In turn, the cleric called on his followers to head to Syria and take part in the battles against the president.

Assir released a video on Sunday in which he said: “To all our partisans, we are being attacked by the army, which is Iranian and Shiite ... I call on all partisans to block roads and all honorable Sunni and non-Sunni [soldiers] to leave the army.”

“Some of his people are trained, some recruited locally and others regionally. But they have basic training, they are of course no commandos.” Moussalli said. “The number of his followers, I don’t even believe are in the hundreds. Less. At most, he has 200 followers. They cannot do anything militarily, but they may be able to block a street, but they cannot militarily take over cities.”

The latest spark of violence between Assir’s supporters and the LAF comes amid rising sectarian tensions in Lebanon between Shiite supporters of the Assad regime and Sunnis who sympathize with the Syrian rebels.

Who is Ahmad al-Assir?

Assir, the eldest of five children, was born in 1968 to a Shiite mother and a Sunni father, renowned for taking part in a TV singing competition, “Studio El Fan.”

His father used to sing and play instruments, including the Oud and Derbakeh. However, according to AFP, Assir convinced him to stop singing and turn to Islam.

ASsir women

ASsir women

Religion did not play a big role in the childhood of Assir, who is currently the imam of the Bilal bin Rabah Mosque in Sidon, which lies around 40 kilometers from the Lebanese capital, Beirut.

“I grew up in an artistic house… there was no room for religion,” Assir told the Lebanon-based NOW website.

However, he said that it was a “turning point” for him when Israel invaded southern Lebanon in 1982; he was only 15.

“I started thinking about life and death a lot, and I wanted to learn about religion,” he told NOW. “Of course, I had to struggle with my parents a lot. They rejected the idea not because they were against religion but because they were scared from everything called ‘a militia’.”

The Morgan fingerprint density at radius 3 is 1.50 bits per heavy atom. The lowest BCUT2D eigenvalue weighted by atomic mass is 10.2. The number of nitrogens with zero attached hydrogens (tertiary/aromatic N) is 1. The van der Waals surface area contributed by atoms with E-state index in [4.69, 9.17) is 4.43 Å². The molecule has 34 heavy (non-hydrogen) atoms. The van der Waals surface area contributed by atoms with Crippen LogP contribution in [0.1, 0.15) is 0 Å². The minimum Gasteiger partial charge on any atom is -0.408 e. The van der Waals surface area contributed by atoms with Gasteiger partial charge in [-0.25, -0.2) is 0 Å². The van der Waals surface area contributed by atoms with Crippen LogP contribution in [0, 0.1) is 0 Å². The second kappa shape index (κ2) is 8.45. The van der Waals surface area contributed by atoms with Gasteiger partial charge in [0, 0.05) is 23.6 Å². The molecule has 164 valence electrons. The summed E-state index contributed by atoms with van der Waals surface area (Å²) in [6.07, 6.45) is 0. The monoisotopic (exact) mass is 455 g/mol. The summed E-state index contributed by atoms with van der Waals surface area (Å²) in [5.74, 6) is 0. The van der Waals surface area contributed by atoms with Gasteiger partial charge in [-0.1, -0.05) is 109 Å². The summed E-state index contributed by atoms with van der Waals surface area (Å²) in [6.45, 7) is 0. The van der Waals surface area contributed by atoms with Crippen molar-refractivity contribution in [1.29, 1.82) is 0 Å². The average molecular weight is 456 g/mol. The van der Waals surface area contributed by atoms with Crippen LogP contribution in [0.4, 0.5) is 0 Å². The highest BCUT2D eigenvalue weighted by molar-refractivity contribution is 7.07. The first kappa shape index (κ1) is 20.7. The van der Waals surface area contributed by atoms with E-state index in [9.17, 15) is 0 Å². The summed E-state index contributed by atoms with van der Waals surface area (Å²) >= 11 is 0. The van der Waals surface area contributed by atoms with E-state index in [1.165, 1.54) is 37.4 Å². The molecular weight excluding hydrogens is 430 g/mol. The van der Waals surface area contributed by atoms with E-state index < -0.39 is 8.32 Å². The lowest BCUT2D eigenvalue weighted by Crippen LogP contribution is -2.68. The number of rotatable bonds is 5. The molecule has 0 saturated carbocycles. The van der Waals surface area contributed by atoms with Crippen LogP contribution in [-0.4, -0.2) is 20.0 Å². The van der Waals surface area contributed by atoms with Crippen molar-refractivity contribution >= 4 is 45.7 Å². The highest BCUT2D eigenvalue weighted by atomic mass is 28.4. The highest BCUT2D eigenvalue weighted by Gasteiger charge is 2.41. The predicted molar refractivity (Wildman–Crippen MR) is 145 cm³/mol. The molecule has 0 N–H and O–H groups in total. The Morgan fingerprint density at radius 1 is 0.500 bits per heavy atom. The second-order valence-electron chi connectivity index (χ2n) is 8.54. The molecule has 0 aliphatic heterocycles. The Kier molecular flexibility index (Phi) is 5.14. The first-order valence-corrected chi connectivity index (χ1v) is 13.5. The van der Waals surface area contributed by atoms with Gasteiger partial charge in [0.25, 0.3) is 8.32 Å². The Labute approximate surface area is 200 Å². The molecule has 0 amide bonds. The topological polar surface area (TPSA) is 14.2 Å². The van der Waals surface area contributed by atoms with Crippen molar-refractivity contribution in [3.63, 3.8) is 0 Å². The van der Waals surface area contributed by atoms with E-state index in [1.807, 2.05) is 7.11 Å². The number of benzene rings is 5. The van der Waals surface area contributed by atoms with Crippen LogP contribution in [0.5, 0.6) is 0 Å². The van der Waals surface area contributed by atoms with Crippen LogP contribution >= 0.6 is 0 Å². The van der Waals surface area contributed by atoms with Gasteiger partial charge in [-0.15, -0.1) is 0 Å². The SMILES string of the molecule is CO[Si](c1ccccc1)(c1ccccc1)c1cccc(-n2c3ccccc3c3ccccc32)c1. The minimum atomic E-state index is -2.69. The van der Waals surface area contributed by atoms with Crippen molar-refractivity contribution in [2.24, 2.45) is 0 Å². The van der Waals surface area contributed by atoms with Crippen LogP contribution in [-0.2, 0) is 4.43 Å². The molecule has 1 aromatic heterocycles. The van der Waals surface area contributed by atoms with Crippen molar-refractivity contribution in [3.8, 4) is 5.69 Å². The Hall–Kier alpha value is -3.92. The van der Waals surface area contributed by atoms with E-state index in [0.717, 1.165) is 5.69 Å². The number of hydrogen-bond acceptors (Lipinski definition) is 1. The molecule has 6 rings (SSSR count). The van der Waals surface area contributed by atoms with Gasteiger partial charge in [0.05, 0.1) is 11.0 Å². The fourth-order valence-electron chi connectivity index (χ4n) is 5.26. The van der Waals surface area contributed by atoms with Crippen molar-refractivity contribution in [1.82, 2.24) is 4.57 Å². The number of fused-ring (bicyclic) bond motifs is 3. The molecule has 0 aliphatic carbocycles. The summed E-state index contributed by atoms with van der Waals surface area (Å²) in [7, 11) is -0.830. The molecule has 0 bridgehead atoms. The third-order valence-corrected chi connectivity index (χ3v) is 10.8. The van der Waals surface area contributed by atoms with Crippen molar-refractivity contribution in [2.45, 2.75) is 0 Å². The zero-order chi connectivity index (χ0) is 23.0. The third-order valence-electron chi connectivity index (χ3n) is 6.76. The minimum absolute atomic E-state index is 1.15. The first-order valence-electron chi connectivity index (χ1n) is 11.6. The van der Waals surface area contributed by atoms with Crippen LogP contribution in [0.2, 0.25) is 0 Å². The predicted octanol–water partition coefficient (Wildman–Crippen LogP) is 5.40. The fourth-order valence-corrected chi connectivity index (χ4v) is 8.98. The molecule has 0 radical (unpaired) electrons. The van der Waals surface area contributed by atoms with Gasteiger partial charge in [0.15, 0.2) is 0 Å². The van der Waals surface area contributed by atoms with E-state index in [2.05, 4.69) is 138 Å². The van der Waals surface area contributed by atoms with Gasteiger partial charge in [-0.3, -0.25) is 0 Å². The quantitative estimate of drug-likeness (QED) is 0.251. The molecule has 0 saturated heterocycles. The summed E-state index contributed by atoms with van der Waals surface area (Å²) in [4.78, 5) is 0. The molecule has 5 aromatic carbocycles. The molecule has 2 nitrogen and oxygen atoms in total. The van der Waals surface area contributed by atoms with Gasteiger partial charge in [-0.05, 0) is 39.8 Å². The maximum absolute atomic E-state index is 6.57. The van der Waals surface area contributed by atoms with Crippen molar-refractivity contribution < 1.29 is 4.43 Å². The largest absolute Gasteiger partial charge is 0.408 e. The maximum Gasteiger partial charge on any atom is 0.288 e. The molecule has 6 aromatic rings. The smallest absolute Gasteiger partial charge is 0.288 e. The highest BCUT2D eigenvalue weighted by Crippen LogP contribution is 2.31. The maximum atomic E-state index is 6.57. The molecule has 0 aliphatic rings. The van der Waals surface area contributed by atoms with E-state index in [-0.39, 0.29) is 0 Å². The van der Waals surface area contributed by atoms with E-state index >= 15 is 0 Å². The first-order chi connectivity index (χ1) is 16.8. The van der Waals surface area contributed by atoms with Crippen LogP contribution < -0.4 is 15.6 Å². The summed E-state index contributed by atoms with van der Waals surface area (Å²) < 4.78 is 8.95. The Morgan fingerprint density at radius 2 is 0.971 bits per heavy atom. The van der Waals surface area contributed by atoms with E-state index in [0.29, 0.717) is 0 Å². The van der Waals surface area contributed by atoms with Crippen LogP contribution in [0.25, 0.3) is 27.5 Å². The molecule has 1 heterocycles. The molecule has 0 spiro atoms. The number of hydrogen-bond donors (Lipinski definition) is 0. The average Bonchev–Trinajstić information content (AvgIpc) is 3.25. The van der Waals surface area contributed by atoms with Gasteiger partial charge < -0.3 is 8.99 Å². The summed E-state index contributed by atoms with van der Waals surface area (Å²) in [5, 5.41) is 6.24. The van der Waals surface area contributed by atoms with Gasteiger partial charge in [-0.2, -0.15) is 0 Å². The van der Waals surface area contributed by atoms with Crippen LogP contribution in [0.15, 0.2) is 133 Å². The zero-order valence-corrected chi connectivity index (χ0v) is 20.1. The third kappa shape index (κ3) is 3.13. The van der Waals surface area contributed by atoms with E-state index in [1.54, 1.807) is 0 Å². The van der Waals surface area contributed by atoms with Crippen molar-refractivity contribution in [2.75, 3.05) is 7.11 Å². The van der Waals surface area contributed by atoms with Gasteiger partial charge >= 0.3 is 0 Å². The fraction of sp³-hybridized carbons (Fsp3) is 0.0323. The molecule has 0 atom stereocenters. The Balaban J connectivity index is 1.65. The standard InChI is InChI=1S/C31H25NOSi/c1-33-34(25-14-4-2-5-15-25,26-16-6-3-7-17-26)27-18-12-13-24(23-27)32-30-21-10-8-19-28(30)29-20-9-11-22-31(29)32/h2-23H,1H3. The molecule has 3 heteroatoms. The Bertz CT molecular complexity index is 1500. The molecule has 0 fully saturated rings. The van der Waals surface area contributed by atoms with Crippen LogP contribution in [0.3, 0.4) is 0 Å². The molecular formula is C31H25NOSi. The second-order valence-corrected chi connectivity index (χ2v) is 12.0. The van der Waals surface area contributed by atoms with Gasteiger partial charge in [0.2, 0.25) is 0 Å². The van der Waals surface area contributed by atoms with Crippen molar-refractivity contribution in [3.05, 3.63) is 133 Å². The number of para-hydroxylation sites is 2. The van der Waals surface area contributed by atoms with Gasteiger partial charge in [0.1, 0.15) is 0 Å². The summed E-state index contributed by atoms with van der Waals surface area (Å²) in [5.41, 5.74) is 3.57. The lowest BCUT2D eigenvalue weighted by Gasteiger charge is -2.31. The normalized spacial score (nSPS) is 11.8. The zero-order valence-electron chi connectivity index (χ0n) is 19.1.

Assir beach

Assir beach

Nohad, Assir’s sister, told AFP that her brother once supported Hezbollah’s resistance against the Jewish state, “but he left when he saw the truth” about the Shiite group.

Assir has one brother, Amjad, and three sisters, Nohad, Waseela and Nagham. The Muslim cleric is married to two women, both of whom wear the full-face veil, and has three children from the first wife.

Assir and the media

Since 2012, Assir has provided the media with more than just “sectarian-driven” statements but also stunts that would surely get the people’s attention.

In April, photographs of him and his entourage circulated online showing the men – most of whom have long beards – playing in the water and posing on the sand wearing white T-shirts and shorts.

Assir bike

Assir bike

Later that year, the cleric was widely ridiculed for riding a bike around an anti-Hezbollah sit-in to reportedly inform his supporters of his talks with Lebanese officials.

However, the most criticized stunt of all was when Assir took dozens of his followers to a Lebanese ski resort, Faraya, infuriating Christian locals. He was accused of stirring sectarian tension when he and his followers publicly started praying in the mostly Christian area.

Pictures of the cleric and his supporters – including women wearing the niqab – playing in the snow went viral.

Assir and Fadel Shaker

Also pushing Assir into the limelight was prominent Lebanese singer Fadel Shaker, who reportedly provided the Muslim cleric with financial aid to arm and train his followers.

The singer shocked citizens when he unexpectedly turned up at an anti-Assad rally organized by the Muslim cleric, whose movement reportedly forbids singing.

Assir and Shaker

Assir and Shaker

Shaker, alongside Assir, announced that he now believed all non-Islamic music to be “haram” or forbidden and that he will no longer take part in that “superficial” culture but focus on Islamic studies.

“He was my father’s friend, and he used to participate in his parties, however, my acquaintance with him does not go far back,” Assir told NOW referring to Fadel Shaker. “It started because of him repeatedly coming to Bilal bin Rabah Mosque after I did not my duty and paid my condolences to him following his mother’s death.”

You can find Dana Moukhallati on Twitter @Dana_Mk